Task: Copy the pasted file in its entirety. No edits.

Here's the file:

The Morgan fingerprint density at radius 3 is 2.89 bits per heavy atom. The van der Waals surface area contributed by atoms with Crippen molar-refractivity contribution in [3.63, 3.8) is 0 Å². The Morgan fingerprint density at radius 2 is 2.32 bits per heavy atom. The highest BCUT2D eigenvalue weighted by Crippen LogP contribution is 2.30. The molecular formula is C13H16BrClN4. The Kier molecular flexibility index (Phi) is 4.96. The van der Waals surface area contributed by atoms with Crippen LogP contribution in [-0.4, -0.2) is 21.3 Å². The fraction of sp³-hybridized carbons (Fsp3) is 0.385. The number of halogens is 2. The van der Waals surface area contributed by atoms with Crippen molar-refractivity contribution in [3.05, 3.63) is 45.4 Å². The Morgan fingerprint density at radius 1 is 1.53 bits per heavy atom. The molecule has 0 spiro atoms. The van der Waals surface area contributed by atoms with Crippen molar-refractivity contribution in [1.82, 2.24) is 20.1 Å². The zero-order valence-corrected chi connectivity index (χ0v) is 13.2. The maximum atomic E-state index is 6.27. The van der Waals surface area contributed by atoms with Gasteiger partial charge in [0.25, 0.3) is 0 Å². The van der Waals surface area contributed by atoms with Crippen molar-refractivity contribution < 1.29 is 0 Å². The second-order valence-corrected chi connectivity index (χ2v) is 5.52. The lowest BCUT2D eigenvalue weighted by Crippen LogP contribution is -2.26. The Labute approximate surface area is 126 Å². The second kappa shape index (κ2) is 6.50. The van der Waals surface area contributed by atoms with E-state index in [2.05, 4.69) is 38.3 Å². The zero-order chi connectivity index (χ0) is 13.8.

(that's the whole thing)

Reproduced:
The Morgan fingerprint density at radius 3 is 2.89 bits per heavy atom. The van der Waals surface area contributed by atoms with Crippen molar-refractivity contribution in [3.63, 3.8) is 0 Å². The Morgan fingerprint density at radius 2 is 2.32 bits per heavy atom. The highest BCUT2D eigenvalue weighted by Crippen LogP contribution is 2.30. The molecular formula is C13H16BrClN4. The Kier molecular flexibility index (Phi) is 4.96. The van der Waals surface area contributed by atoms with Crippen LogP contribution in [-0.4, -0.2) is 21.3 Å². The fraction of sp³-hybridized carbons (Fsp3) is 0.385. The number of halogens is 2. The van der Waals surface area contributed by atoms with Crippen molar-refractivity contribution in [3.05, 3.63) is 45.4 Å². The Morgan fingerprint density at radius 1 is 1.53 bits per heavy atom. The molecule has 0 spiro atoms. The van der Waals surface area contributed by atoms with Crippen molar-refractivity contribution in [1.82, 2.24) is 20.1 Å². The zero-order valence-corrected chi connectivity index (χ0v) is 13.2. The maximum atomic E-state index is 6.27. The van der Waals surface area contributed by atoms with Gasteiger partial charge in [0.25, 0.3) is 0 Å². The van der Waals surface area contributed by atoms with Crippen molar-refractivity contribution < 1.29 is 0 Å². The second-order valence-corrected chi connectivity index (χ2v) is 5.52. The lowest BCUT2D eigenvalue weighted by Crippen LogP contribution is -2.26. The Labute approximate surface area is 126 Å². The second kappa shape index (κ2) is 6.50. The van der Waals surface area contributed by atoms with E-state index in [2.05, 4.69) is 38.3 Å². The zero-order chi connectivity index (χ0) is 13.8.